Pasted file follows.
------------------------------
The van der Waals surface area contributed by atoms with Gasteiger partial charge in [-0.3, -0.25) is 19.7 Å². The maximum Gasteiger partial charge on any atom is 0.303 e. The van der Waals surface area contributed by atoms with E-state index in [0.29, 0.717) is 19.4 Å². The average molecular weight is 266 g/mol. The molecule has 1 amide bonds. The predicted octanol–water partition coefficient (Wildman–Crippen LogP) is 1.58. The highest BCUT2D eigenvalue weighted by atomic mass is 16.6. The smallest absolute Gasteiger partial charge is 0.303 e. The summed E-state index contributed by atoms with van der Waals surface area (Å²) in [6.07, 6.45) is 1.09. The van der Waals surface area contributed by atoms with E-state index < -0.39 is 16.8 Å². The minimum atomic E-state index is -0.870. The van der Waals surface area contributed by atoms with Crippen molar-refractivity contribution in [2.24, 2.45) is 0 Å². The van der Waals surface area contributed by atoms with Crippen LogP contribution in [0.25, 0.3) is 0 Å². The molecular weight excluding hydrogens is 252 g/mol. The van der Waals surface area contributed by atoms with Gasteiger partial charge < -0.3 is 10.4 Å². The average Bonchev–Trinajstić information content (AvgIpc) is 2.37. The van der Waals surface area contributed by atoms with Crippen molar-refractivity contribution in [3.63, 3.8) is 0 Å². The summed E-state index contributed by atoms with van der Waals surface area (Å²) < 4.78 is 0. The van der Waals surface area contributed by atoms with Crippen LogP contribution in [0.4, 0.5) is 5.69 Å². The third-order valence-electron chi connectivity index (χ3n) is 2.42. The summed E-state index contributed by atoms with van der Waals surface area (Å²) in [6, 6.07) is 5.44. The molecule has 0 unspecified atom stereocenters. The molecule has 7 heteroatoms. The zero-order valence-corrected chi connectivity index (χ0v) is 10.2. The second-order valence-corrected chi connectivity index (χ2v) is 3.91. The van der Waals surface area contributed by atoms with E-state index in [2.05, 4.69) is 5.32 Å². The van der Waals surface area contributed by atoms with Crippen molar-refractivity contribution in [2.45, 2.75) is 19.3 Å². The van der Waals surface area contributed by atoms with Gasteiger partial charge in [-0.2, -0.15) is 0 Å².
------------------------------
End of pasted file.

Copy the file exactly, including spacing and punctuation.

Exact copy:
The van der Waals surface area contributed by atoms with Gasteiger partial charge in [-0.3, -0.25) is 19.7 Å². The maximum Gasteiger partial charge on any atom is 0.303 e. The van der Waals surface area contributed by atoms with E-state index in [0.29, 0.717) is 19.4 Å². The average molecular weight is 266 g/mol. The molecule has 1 amide bonds. The predicted octanol–water partition coefficient (Wildman–Crippen LogP) is 1.58. The highest BCUT2D eigenvalue weighted by atomic mass is 16.6. The smallest absolute Gasteiger partial charge is 0.303 e. The summed E-state index contributed by atoms with van der Waals surface area (Å²) in [6.07, 6.45) is 1.09. The van der Waals surface area contributed by atoms with E-state index < -0.39 is 16.8 Å². The minimum atomic E-state index is -0.870. The van der Waals surface area contributed by atoms with Crippen molar-refractivity contribution in [2.24, 2.45) is 0 Å². The van der Waals surface area contributed by atoms with Crippen LogP contribution in [0.25, 0.3) is 0 Å². The molecular weight excluding hydrogens is 252 g/mol. The van der Waals surface area contributed by atoms with Gasteiger partial charge < -0.3 is 10.4 Å². The average Bonchev–Trinajstić information content (AvgIpc) is 2.37. The van der Waals surface area contributed by atoms with Crippen molar-refractivity contribution in [3.63, 3.8) is 0 Å². The summed E-state index contributed by atoms with van der Waals surface area (Å²) < 4.78 is 0. The van der Waals surface area contributed by atoms with Crippen LogP contribution in [0.4, 0.5) is 5.69 Å². The third-order valence-electron chi connectivity index (χ3n) is 2.42. The summed E-state index contributed by atoms with van der Waals surface area (Å²) in [6, 6.07) is 5.44. The molecule has 0 unspecified atom stereocenters. The molecule has 7 heteroatoms. The zero-order valence-corrected chi connectivity index (χ0v) is 10.2. The second-order valence-corrected chi connectivity index (χ2v) is 3.91. The van der Waals surface area contributed by atoms with E-state index in [2.05, 4.69) is 5.32 Å². The van der Waals surface area contributed by atoms with Crippen molar-refractivity contribution in [2.45, 2.75) is 19.3 Å². The van der Waals surface area contributed by atoms with Gasteiger partial charge in [-0.2, -0.15) is 0 Å².